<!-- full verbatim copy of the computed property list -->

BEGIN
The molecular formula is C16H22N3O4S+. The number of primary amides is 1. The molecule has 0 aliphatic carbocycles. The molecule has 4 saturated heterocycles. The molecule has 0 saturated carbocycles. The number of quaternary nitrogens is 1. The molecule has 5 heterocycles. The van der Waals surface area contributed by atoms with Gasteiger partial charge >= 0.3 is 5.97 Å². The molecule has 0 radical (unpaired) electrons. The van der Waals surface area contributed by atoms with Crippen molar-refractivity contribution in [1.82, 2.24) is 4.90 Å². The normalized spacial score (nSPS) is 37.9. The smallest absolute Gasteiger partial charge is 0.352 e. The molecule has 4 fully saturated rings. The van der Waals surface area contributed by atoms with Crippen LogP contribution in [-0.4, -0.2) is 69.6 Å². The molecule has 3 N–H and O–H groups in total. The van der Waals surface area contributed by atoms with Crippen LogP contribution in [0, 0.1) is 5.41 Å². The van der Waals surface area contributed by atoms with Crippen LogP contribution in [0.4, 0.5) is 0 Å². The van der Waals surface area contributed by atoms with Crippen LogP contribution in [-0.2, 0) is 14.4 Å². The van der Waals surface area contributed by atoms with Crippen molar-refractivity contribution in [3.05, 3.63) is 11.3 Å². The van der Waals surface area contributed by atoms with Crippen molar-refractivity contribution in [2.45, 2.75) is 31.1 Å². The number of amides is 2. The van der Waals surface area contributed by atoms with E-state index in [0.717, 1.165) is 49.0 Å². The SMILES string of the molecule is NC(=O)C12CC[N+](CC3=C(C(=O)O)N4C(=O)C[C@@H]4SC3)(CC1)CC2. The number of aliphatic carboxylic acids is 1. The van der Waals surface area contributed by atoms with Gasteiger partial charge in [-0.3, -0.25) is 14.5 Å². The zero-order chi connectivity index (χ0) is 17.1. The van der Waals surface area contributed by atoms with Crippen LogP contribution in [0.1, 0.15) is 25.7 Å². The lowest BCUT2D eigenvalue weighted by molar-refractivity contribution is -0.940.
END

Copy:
The molecular formula is C16H22N3O4S+. The number of primary amides is 1. The molecule has 0 aliphatic carbocycles. The molecule has 4 saturated heterocycles. The molecule has 0 saturated carbocycles. The number of quaternary nitrogens is 1. The molecule has 5 heterocycles. The van der Waals surface area contributed by atoms with Gasteiger partial charge >= 0.3 is 5.97 Å². The molecule has 0 radical (unpaired) electrons. The van der Waals surface area contributed by atoms with Crippen molar-refractivity contribution in [1.82, 2.24) is 4.90 Å². The normalized spacial score (nSPS) is 37.9. The smallest absolute Gasteiger partial charge is 0.352 e. The molecule has 4 fully saturated rings. The van der Waals surface area contributed by atoms with Crippen LogP contribution in [-0.4, -0.2) is 69.6 Å². The molecule has 3 N–H and O–H groups in total. The van der Waals surface area contributed by atoms with Crippen LogP contribution in [0, 0.1) is 5.41 Å². The van der Waals surface area contributed by atoms with Crippen LogP contribution in [0.4, 0.5) is 0 Å². The van der Waals surface area contributed by atoms with Crippen LogP contribution in [-0.2, 0) is 14.4 Å². The van der Waals surface area contributed by atoms with Crippen molar-refractivity contribution in [3.05, 3.63) is 11.3 Å². The van der Waals surface area contributed by atoms with Crippen molar-refractivity contribution in [2.45, 2.75) is 31.1 Å². The number of amides is 2. The van der Waals surface area contributed by atoms with E-state index in [0.717, 1.165) is 49.0 Å². The SMILES string of the molecule is NC(=O)C12CC[N+](CC3=C(C(=O)O)N4C(=O)C[C@@H]4SC3)(CC1)CC2. The number of aliphatic carboxylic acids is 1. The van der Waals surface area contributed by atoms with Gasteiger partial charge in [-0.3, -0.25) is 14.5 Å². The zero-order chi connectivity index (χ0) is 17.1. The van der Waals surface area contributed by atoms with Crippen LogP contribution in [0.1, 0.15) is 25.7 Å². The lowest BCUT2D eigenvalue weighted by molar-refractivity contribution is -0.940.